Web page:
For Steinbeck, the week of 13 June 1938 started “unpropitiously.” He was suffering from a hangover and a sense of foreboding, the latter no doubt a response to the pledge he had made to keep a daily journal, an instrument that he hoped would keep him on task. “All sorts of things might happen in the course of this book but I must not be weak,” he wrote. “This must be done. The failure of will even for one day has a devastating effect on the whole, far more important than the loss of time and wordage” (Entry #13).
By “this book” he means the as yet unnamed novel, The Grapes of Wrath. He had pledged himself to writing 2,000 words per day and completing the 200,000 word manuscript in 5 months, from May to October of 1938. That was his plan, and the journal was a measure and reminder of both an intellectual and a physical commitment. As he explained, “[t]he whole physical basis of the novel is discipline of the writer, of his material, of the language”(Entry #13).
Discipline is one of the great themes of Steinbeck’s journal. Another is his struggle with himself, his own self-doubts. “I am assailed with my own ignorance and inability,” he confesses. “I’ll just have to work from a background of these.” All he can demand of himself is “honesty”: “For no one else knows my lack of ability the way I do. I am pushing against it all the time. Sometimes I seem to do a good little piece of work, but when it is done it slides into mediocrity” (Entry #18).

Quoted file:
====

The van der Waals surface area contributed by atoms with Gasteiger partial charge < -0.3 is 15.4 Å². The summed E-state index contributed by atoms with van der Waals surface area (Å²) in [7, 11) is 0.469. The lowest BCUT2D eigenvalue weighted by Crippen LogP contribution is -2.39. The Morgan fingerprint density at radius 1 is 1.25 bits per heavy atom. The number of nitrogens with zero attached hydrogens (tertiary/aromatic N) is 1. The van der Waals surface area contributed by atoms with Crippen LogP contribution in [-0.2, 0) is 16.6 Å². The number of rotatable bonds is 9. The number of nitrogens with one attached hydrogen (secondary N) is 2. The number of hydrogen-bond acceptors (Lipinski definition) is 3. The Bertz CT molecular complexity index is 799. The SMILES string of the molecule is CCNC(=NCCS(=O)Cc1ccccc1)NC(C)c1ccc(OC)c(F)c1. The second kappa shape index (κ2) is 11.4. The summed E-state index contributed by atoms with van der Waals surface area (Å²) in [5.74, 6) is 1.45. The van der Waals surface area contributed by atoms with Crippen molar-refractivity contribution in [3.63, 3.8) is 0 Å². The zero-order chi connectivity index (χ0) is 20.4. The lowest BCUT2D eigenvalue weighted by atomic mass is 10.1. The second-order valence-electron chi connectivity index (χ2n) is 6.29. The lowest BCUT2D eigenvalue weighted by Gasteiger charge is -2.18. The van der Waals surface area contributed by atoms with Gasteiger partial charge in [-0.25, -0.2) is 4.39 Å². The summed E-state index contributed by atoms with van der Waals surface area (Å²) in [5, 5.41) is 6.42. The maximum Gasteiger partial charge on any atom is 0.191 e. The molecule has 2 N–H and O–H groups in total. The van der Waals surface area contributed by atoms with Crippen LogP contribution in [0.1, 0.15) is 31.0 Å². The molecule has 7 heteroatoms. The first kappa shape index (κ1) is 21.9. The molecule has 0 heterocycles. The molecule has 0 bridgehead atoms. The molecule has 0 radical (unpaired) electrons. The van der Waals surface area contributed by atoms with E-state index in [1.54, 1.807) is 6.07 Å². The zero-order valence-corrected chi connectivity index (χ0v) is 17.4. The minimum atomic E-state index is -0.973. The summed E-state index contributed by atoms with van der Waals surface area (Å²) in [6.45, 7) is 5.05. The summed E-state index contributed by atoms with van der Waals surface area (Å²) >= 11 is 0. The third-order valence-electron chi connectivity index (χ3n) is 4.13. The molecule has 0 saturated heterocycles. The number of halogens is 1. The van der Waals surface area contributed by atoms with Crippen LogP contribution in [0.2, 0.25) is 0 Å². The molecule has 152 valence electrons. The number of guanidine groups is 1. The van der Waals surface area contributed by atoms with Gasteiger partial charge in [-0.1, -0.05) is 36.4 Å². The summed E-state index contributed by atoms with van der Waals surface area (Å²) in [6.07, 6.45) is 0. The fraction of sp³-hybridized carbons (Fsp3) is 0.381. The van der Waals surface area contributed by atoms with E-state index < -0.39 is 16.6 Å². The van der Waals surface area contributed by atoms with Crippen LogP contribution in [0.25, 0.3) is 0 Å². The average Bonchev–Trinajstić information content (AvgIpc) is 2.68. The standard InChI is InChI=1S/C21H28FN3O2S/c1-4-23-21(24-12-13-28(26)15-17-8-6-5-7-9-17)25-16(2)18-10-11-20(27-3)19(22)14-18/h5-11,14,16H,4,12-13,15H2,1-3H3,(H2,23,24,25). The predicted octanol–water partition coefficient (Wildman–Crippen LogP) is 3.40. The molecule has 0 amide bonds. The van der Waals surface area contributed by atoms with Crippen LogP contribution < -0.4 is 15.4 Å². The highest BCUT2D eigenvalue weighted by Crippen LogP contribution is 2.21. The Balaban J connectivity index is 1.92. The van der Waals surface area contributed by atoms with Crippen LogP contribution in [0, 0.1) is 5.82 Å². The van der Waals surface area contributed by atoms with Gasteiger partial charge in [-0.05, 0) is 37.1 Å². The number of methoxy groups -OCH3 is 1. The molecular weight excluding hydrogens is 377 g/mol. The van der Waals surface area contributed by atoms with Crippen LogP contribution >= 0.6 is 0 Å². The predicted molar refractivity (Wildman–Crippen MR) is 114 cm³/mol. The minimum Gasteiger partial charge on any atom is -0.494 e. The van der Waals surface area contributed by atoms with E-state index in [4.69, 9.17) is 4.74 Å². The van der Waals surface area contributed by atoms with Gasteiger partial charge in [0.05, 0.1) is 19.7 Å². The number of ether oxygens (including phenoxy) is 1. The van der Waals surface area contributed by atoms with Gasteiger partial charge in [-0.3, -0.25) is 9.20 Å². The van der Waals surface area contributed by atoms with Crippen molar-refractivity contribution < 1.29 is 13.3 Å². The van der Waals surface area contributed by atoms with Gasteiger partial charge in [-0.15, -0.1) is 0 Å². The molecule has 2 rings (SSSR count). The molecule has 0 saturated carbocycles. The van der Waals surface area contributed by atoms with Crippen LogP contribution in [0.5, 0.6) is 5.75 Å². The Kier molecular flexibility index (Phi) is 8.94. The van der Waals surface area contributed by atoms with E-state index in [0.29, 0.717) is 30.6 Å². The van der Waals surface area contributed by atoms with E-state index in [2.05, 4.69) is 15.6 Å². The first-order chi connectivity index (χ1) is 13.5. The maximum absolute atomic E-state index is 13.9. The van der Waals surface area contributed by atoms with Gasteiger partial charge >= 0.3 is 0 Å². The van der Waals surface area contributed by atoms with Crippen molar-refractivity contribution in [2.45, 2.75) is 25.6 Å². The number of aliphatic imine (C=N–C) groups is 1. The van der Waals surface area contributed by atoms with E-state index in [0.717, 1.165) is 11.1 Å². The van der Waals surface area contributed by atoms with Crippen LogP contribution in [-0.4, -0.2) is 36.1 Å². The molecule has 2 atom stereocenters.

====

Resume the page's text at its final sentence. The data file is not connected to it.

Occasionally, his self-doubts subside, dispelled by the positive responses of friends to whom he reads entire sections of the manuscript; set aside by the press of daily responsibilities; or replaced by his own conviction about the relevance of the story he is telling about immigration and poverty and injustice. When the self-doubts return, they do so with a vengeance:
“I’m not a writer. I’ve been fooling myself and other people. I wish I were” (Entry #52).
“Always I have been weak. Vacillating and miserable. I wish I wouldn’t. I wish I weren’t. I’m so lazy, so damned lazy”(Entry #56).
“My work is no good, I think—I’m desperately upset about it. Have no discipline any more. I must get back. An ordinary novel would be finished now, but not this one. This one must be good. Very good. And I’m afraid it is not” (Entry #58).
The daily journal was the place where Steinbeck vented his self-doubt, his sense of anguish for what he saw AS the limits of his skills as a writer. [Read more…]